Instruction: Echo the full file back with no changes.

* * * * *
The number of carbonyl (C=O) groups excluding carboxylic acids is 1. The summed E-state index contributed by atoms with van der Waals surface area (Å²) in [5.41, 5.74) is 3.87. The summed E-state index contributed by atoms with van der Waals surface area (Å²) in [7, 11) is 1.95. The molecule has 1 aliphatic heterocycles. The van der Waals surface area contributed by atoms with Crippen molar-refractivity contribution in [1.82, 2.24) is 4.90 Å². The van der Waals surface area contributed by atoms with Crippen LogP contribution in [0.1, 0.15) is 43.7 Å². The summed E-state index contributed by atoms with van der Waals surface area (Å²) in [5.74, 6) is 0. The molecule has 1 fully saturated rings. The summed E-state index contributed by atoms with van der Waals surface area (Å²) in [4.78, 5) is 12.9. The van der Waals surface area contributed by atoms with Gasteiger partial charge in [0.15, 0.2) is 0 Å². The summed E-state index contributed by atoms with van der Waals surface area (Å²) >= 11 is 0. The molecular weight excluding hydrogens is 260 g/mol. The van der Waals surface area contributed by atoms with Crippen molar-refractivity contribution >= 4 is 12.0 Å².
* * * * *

The number of carbonyl (C=O) groups excluding carboxylic acids is 1. The summed E-state index contributed by atoms with van der Waals surface area (Å²) in [5.41, 5.74) is 3.87. The summed E-state index contributed by atoms with van der Waals surface area (Å²) in [7, 11) is 1.95. The molecule has 1 aliphatic heterocycles. The van der Waals surface area contributed by atoms with Crippen molar-refractivity contribution in [1.82, 2.24) is 4.90 Å². The van der Waals surface area contributed by atoms with Crippen LogP contribution in [0.1, 0.15) is 43.7 Å². The summed E-state index contributed by atoms with van der Waals surface area (Å²) in [5.74, 6) is 0. The molecule has 1 fully saturated rings. The summed E-state index contributed by atoms with van der Waals surface area (Å²) in [4.78, 5) is 12.9. The van der Waals surface area contributed by atoms with Gasteiger partial charge in [0.15, 0.2) is 0 Å². The summed E-state index contributed by atoms with van der Waals surface area (Å²) >= 11 is 0. The molecular weight excluding hydrogens is 260 g/mol. The van der Waals surface area contributed by atoms with Crippen molar-refractivity contribution >= 4 is 12.0 Å².